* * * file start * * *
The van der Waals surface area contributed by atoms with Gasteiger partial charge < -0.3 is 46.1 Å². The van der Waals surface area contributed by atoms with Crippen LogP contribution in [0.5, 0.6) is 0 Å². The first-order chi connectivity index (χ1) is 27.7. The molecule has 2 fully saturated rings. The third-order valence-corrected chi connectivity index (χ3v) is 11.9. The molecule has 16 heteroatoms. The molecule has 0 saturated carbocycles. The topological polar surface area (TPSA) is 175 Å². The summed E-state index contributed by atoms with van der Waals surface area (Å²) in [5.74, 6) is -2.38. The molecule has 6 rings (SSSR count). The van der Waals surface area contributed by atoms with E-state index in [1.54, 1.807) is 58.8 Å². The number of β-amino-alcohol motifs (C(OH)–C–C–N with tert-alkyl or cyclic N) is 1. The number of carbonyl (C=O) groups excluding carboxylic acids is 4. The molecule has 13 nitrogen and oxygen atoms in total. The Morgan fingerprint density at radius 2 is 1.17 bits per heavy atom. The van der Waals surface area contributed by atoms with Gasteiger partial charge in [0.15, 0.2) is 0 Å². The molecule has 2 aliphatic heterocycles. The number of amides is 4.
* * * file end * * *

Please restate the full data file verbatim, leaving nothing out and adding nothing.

The van der Waals surface area contributed by atoms with Gasteiger partial charge < -0.3 is 46.1 Å². The van der Waals surface area contributed by atoms with Crippen LogP contribution in [0.5, 0.6) is 0 Å². The first-order chi connectivity index (χ1) is 27.7. The molecule has 2 fully saturated rings. The third-order valence-corrected chi connectivity index (χ3v) is 11.9. The molecule has 16 heteroatoms. The molecule has 0 saturated carbocycles. The topological polar surface area (TPSA) is 175 Å². The summed E-state index contributed by atoms with van der Waals surface area (Å²) in [5.74, 6) is -2.38. The molecule has 6 rings (SSSR count). The van der Waals surface area contributed by atoms with E-state index in [1.54, 1.807) is 58.8 Å². The number of β-amino-alcohol motifs (C(OH)–C–C–N with tert-alkyl or cyclic N) is 1. The number of carbonyl (C=O) groups excluding carboxylic acids is 4. The molecule has 13 nitrogen and oxygen atoms in total. The Morgan fingerprint density at radius 2 is 1.17 bits per heavy atom. The van der Waals surface area contributed by atoms with Gasteiger partial charge in [0.15, 0.2) is 0 Å². The molecule has 2 aliphatic heterocycles. The number of amides is 4.